Fort Wayne’s leaf pickup will run Oct. 22 through Dec. 7. As in past years, the city will be divided into north, central and south sections. Two pickups will be conducted in each section. For more information, call 427-2302 or go to cityoffortwayne.org/leaves.
A mild winter, an early spring and a dry summer have given way to early fall foliage.
If you think that backyard maple is changing color a bit early this year, credit this year’s drought.
But while leaves might drop slightly ahead of time, one of fall’s other favorites, pumpkins, have emerged relatively unscathed by the dry summer.
“You could hardly tell there was even a drought,” said Jack DeGrandchamp, who sells pumpkins from his vegetable stand on Dicke Road in Fort Wayne.
In some cases, leaves have been showing signs of their seasonal change for a couple of weeks. That’s a week or so early, some experts say.
Red maples in particular are turning early, said Ricky Kemery, horticulture educator for Purdue University’s Allen County extension.
“Normally we would see a peak in fall color around the 10th of October, but this year it will be a bit more prolonged because of stressed trees turning earlier and other trees turning on time,” Kemery said by email.
The changing colors mark the seasonal end of the trees’ food-making process called photosynthesis.
The green in leaves comes from chlorophyll, used in that process. As fall approaches and days get shorter, the chlorophyll breaks down, revealing underlying colors. The tree enters a stage of dormancy, surviving winter on food it made during summer.
Generally, if a tree is under stress, it will go into dormancy earlier, said Bill Horan, educator for the Wells County extension agency.
Indiana experienced its worst drought in decades this summer, with prolonged temperatures in the 90s. As lawns turned brown, tree leaves generally remained green through the harsh weather.
Maple and ash trees are now turning colors. Oaks are usually last to change, said Dave Addison, extension educator in Whitley County. The upper and outer leaves, which are farthest from the nutrients, are the earliest to turn, he added.
“We may be a week ahead, something like that,” Addison said. “We might be as much as two weeks ahead, but it’s not drastically ahead. I’ve seen some years where the middle of September we were already getting leaves change and that sort of stuff.”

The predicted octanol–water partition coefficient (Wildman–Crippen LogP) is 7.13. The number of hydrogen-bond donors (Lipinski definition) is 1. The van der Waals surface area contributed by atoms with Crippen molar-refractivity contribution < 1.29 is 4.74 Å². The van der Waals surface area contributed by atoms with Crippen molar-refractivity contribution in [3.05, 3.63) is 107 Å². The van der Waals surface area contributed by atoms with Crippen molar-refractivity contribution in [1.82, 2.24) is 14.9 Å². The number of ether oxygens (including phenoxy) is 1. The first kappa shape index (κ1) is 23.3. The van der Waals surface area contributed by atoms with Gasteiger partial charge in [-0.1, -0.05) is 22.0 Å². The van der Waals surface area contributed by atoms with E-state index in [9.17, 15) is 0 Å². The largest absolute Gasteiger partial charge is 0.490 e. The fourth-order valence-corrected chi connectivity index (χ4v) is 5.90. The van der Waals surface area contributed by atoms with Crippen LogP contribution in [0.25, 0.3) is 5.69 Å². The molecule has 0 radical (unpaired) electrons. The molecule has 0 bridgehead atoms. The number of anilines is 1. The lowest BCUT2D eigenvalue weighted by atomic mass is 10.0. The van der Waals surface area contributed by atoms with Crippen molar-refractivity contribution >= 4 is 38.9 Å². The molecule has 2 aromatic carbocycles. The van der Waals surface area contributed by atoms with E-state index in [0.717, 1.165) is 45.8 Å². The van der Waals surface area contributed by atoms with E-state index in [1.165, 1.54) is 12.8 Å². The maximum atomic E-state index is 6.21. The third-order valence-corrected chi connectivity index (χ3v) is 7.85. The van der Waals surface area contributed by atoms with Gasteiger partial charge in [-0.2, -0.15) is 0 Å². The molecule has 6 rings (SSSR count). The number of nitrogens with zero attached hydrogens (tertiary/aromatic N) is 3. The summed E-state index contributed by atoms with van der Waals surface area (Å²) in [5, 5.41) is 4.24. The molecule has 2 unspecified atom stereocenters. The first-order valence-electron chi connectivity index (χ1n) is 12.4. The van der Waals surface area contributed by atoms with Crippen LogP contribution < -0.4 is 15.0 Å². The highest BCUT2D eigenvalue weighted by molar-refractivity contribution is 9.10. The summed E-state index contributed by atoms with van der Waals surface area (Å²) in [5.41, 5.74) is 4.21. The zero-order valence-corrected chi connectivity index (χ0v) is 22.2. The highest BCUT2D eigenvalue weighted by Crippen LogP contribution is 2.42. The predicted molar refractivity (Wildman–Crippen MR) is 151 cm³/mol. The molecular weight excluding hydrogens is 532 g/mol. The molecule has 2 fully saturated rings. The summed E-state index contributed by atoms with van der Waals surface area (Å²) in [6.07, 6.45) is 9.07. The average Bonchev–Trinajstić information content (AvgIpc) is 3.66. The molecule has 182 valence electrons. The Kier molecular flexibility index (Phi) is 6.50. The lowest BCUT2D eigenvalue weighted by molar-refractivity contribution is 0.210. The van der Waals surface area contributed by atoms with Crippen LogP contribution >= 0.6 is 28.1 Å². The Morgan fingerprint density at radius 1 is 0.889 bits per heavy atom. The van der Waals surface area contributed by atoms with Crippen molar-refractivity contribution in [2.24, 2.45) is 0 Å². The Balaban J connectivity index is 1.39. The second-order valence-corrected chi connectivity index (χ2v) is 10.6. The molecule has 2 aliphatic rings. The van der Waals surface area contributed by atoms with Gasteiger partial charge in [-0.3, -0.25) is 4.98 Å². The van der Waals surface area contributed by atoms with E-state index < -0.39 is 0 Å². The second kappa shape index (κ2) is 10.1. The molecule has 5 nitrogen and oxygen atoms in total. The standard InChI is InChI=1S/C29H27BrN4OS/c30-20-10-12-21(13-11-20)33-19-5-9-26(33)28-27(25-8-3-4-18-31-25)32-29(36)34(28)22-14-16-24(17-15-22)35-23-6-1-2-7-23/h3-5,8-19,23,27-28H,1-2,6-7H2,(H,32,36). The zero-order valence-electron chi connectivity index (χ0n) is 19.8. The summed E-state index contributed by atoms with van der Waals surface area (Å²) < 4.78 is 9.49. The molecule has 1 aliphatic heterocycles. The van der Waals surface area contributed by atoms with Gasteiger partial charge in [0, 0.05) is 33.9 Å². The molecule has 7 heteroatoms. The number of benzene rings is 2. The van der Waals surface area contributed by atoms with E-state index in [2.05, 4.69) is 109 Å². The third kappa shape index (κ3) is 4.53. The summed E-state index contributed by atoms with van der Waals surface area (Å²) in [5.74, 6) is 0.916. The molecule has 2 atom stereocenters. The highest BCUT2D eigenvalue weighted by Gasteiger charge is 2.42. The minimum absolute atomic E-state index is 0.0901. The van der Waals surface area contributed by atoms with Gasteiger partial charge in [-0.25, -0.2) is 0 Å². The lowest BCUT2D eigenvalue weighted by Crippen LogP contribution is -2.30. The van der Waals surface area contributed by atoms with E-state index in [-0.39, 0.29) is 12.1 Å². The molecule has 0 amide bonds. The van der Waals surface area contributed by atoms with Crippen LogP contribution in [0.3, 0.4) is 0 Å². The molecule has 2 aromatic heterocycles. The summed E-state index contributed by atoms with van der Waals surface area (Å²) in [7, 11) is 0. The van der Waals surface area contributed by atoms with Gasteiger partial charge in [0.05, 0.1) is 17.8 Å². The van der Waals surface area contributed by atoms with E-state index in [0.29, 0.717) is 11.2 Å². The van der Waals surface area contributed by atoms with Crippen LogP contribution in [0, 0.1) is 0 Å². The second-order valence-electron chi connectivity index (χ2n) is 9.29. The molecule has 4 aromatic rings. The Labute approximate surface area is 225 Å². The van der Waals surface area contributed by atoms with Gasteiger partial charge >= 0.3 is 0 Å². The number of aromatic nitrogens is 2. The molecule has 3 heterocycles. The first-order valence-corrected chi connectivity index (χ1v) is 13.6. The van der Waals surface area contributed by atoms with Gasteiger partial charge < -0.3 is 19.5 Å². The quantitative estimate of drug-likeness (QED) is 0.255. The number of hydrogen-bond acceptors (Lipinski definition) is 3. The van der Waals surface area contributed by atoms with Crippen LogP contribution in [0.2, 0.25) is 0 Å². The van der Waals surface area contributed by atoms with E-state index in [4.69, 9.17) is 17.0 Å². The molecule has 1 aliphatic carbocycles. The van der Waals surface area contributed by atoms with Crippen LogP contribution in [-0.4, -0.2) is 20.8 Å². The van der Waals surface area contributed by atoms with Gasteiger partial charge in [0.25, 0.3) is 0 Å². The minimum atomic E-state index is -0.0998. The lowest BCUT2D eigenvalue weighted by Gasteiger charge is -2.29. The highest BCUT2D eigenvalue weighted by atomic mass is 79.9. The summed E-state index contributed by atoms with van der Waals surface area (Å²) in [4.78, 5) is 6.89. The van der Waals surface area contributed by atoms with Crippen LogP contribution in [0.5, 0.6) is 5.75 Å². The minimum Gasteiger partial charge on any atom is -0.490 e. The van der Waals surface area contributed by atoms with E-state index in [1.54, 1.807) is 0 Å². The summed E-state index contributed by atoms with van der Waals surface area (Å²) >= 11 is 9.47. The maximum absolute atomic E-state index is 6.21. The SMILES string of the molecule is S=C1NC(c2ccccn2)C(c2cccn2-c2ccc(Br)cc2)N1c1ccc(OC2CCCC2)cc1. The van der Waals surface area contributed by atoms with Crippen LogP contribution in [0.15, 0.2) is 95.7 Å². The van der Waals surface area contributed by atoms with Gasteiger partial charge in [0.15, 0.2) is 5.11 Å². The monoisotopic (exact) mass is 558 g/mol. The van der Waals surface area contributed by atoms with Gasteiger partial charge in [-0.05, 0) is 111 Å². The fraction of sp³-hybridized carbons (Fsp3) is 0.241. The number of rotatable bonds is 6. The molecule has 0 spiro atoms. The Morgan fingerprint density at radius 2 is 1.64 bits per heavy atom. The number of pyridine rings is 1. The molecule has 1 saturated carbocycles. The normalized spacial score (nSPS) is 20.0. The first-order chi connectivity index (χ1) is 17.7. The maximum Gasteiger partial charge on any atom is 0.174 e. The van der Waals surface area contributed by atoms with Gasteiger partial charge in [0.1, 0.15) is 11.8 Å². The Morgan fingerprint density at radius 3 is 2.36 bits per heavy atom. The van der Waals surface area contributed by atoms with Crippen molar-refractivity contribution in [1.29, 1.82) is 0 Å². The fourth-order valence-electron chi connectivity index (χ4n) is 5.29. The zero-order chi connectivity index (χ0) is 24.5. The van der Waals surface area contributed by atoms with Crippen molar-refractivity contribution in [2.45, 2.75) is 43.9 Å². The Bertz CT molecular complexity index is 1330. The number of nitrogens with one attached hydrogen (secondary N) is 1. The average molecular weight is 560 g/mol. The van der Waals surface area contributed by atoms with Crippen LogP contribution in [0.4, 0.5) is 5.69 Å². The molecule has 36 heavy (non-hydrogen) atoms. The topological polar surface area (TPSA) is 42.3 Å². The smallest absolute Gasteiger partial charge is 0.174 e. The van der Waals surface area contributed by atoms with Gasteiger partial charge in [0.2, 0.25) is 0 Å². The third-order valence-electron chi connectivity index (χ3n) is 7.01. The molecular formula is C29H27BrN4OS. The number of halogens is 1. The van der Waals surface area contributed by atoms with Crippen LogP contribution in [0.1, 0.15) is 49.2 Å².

Elysia Berry, extension educator in DeKalb County, said fall colors might be “a smidge early, just like everything else this year.”
“A combination of the heat and especially the cooler temperatures and the frost we had the last week or so, that probably helped encourage it some,” she said. “But I don’t think it’s that much earlier than normal.”
Still in question is how vivid the colors will be.
Kemery said sunny days and cool nights without much wind or rain are optimal conditions for fall color.
A Purdue news release in mid-September said rain the state received should help produce normal fall colors.
“It’s too early to say whether the drought will be a major factor in leaf coloration,” Lenny Farlee, a Purdue extension forester, states in the release. “If we continue to get a little rain and lots of sunny weather, we could have a decent fall color.”
A decent pumpkin crop is all DeGrandchamp and others could hope for. And they apparently got it.
Betting that the drought would soon end, DeGrandchamp, 55, said he planted pumpkins June 18, a week later than usual.
Still, the crop required lots of hand watering. Only now, three months later, is he starting to see some money for his labor. The pumpkins average $3 or $4, he said.
Prices won’t be high and there shouldn’t be a shortage, but don’t expect any huge pumpkins at his stand, DeGrandchamp said. The weather kept them no larger than a basketball.
At least those two-hour daily waterings are a thing of the past.
“It was a lot of work,” he said. “I think it was the first three weeks I watered every day.”